duffsterlp duffsterlp - 11 months ago 95
C++ Question

Epoll_wait returning events on closed file descriptor

I'm working with a multithreaded embedded application in which epoll is used for IO in one of the threads. I'm relying on a particular feature of epoll that specifies that closing a file descriptor automatically removes it from the epoll set (Question/Answer 6 in man 7 epoll). In this case, the file descriptor close is done in the same thread that

is invoked. What ends up happening is that
returns an event on a file descriptor after it has been closed and the program ends up crashing because it tries to access resources that were deallocated when the file descriptor was closed. As far as I know, the file descriptor is not duped anywhere, though I do not know how to validate this. I know for a fact that there are no calls to
, or
with the particular dup option. This particular file descriptor is registered with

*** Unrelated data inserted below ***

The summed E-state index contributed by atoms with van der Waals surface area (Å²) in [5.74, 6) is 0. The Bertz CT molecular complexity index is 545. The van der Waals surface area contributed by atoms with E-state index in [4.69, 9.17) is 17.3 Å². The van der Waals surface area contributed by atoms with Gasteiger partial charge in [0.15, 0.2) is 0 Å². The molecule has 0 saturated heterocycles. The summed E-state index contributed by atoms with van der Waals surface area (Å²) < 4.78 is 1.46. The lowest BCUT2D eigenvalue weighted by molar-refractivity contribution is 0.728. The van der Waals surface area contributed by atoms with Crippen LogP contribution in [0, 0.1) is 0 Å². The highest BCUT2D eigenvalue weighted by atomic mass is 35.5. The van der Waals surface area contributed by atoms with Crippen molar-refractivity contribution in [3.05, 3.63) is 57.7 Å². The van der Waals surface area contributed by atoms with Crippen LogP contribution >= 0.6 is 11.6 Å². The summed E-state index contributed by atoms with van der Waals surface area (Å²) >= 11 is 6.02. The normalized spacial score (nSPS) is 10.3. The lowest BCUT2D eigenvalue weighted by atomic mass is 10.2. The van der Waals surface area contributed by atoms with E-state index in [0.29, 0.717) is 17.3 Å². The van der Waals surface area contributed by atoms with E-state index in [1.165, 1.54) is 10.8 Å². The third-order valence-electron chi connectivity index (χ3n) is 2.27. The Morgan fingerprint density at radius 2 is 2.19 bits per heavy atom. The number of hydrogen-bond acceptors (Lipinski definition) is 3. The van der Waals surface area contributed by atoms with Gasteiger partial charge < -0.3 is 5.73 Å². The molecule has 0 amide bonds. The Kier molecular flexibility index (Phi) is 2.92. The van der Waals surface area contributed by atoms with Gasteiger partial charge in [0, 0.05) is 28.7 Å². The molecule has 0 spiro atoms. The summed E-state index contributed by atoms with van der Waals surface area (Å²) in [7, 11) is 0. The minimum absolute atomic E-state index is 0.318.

, and
. It is level-triggered. Are there any caveats to this feature that anybody knows about? Is the man page incorrect? Any useful information that can help me further debug the issue? I know I could just remove the file descriptor from the set, but I would like to know why this is happening.

Answer Source

Closing a file descriptor does not seem to remove it from the epoll. I tried it with very simple example on a 3.12.2. I'm inclined to call the man page wrong or inaccurate.

What I did in a test was:

  • created a tcp socket
  • bound it to localhost:5555
  • set it to listen
  • created an epoll
  • added the socket there with hup, err and in
  • slept a bit so I could optionally connect to with with nc
  • closed the socket
  • epoll_wait
  • epoll_ctl del
  • cleaned up

The wait works even though the socket had been closed whether I had connected to it or not.

Edit: The epoll_ctl_del did fail if the socket has been closed. And after reading the current man pages, it seems they're actually ok. The epoll page points to select(2) about closing a socket being monitored and that page says that the behaviour is unspecified.